JERUSALEM: Prime Minister Benjamin Netanyahu has offered Yesh Atid leader Yair Lapid, Israel's newest political star, the post of foreign minister or finance minister in the new government, a newspaper reported Friday.
Yesh Atid, a centrist party formed only nine months ago, stunned the political establishment by winning 19 seats in Tuesday's election, taking second place to Netanyahu's Likud-Beitenu list suffered which a major blow, securing only 31 of the 120 seats in parliament.
The result transformed Lapid, a polished former TV anchor, author and boxer, into a kingmaker likely to play a central role in the next coalition government that Netanyahu is expected to form.
Quoting sources close to both men, who held secret talks at Netanyahu's Jerusalem home on Thursday, the top-selling Yediot Aharonot said Lapid had been offered the position as Israel's top diplomat or as head of the Treasury.
Both portfolios, as well as the defence ministry, are the most senior cabinet positions, although Lapid was not thought to be interested in taking the defence portfolio.
Israel's next finance minister will have to tackle a major budget crisis and a rash of harsh austerity cuts likely to spark widespread anger among a public already deeply unhappy over spiralling living costs.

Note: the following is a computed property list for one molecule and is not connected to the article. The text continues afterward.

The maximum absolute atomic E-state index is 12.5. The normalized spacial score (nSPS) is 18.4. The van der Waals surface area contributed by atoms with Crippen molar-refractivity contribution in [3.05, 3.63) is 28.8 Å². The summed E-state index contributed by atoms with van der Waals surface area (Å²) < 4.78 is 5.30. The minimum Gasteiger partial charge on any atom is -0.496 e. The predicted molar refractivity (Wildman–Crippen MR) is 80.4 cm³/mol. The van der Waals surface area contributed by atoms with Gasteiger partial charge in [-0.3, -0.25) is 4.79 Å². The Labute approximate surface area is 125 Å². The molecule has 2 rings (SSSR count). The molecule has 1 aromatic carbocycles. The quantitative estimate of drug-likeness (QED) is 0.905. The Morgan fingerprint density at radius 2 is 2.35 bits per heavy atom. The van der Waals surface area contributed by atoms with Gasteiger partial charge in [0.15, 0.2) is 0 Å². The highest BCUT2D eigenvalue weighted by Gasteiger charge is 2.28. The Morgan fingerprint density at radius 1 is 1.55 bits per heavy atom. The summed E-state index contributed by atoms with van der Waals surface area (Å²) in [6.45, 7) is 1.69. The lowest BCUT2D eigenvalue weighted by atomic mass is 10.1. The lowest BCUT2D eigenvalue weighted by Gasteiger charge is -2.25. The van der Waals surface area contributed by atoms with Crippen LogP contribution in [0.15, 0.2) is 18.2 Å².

Yediot said Lapid was more likely to be interested in the housing or interior ministries in keeping with his party's socially oriented election campaign.
Also on Thursday, Netanyahu called a raft of other party leaders, including Labour's Shelly Yachimovich whom he invited for talks on joining the government.
Although Yachimovich has vowed not to join a Netanyahu-led coalition, she accepted the invitation, Yediot said.
"It is our intention to be a strong opposition (in the face of) steps you intend to take," party sources quoted her as telling Netanyahu, in remarks reported by Haaretz.
"With regard to everything related to peace negotiations, which must be urgently resumed, the Labour party will support any such move and back it from opposition."
Yachimovich ran a campaign almost entirely devoid of reference to the Israeli-Palestinian conflict, although it is an issue the next government will have to address in light of expected renewed diplomatic pressure.